Wordcount: The breakdown between flash, short story, novelette, and novella are in Part 1.

Payment: Short stories are most often paid for by the word.  Professional is deemed to be five cents or more per word; semi-pro is more than one cent, but less than five; token is anything less; for-the-love markets don't pay at all.  In general, professional magazines generally have a larger number of readers than semi-pro, and semi-pro generally has more readers than token.

Some markets offer royalties, meaning a percentage of every sale goes to the authors (these are usually anthologies).  Be aware that if a market offers only royalties, you might be paid very little if the magazine/anthology sells poorly. 

SFWA-Qualifying: SFWA is the Science Fiction and Fantasy Writers of America.  To be a market that qualifies a writer towards membership, the magazine must pay pro rates, must have been publishing consistently for one year, and have circulation of at least 1,000.  For the fine print, and a list of SFWA-qualifying markets, click here

On Acceptance/On Publication:  Some magazines pay on acceptances (when they tell you they want to publish your story), others pay after the short story has been published.

Response Time: How long the magazine will take to reply after you submit.  Often magazines have an average response time, and a maximum response time.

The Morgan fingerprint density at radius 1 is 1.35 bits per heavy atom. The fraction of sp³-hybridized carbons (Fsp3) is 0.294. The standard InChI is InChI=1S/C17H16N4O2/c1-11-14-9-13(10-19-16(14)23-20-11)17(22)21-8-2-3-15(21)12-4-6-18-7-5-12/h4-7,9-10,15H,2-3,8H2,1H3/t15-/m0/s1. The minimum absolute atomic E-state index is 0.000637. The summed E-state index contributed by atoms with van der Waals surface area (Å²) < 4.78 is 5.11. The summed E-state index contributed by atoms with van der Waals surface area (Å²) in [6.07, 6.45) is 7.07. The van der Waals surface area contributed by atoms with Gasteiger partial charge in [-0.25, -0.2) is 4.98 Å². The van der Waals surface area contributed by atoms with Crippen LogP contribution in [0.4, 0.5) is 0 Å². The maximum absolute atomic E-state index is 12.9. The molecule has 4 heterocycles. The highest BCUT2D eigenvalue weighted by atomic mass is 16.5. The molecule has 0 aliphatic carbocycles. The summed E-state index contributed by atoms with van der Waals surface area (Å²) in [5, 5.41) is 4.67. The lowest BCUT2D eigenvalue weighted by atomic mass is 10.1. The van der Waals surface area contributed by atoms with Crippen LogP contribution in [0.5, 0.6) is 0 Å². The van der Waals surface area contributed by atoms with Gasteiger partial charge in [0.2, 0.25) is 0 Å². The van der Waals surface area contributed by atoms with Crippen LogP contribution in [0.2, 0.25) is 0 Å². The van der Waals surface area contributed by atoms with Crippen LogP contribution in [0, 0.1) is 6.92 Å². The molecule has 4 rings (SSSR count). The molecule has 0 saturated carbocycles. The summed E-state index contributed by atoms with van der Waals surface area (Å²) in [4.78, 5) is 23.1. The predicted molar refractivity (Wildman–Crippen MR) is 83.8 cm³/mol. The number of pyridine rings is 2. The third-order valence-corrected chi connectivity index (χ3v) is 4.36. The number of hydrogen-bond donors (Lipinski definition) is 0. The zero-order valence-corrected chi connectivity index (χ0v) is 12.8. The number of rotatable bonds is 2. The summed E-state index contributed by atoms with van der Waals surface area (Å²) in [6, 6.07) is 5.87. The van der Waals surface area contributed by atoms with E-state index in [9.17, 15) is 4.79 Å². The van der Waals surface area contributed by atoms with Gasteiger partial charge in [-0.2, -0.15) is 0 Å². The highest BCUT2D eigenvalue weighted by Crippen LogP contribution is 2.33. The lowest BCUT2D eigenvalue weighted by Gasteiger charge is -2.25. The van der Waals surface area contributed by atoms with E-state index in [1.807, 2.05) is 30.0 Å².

Query: An e-mail or letter asking a question sent to a publication.  If you haven't heard back from a magazine after their maximum stated response time, it's acceptable to send a short, polite e-mail asking the status of the story.  Sometimes manuscripts do go astray.  If the magazine doesn't have a maximum stated response time, wait at least three months before querying.

Normally, it's completely unnecessary (and annoying to editors) to query for permission to submit a short story.  If you have something outside their stated guidelines -- longer than their upper word count limit, for example -- you could query and see if they're interested in seeing the story anyway.

Multiple Submissions: Submitting more than one story to the same market.  Magazines usually don't allow them.

Simultaneous Submissions: Submitting the same story to multiple markets.  Magazines usually don't allow this, either.

First Rights/No Reprints: Many magazines are looking for "first rights," or the right to be the first person to publish a story.  If you've already thrown a story up on your blog, first rights are gone (sorry!).

Despite all the helpful information on, one of the best ways to research a magazine is to read it.  Does your story fit with what they publish?  Would you be happy to see your story published here?

August 14, 2012

Short Story Primer, Part 1: Write a Short Story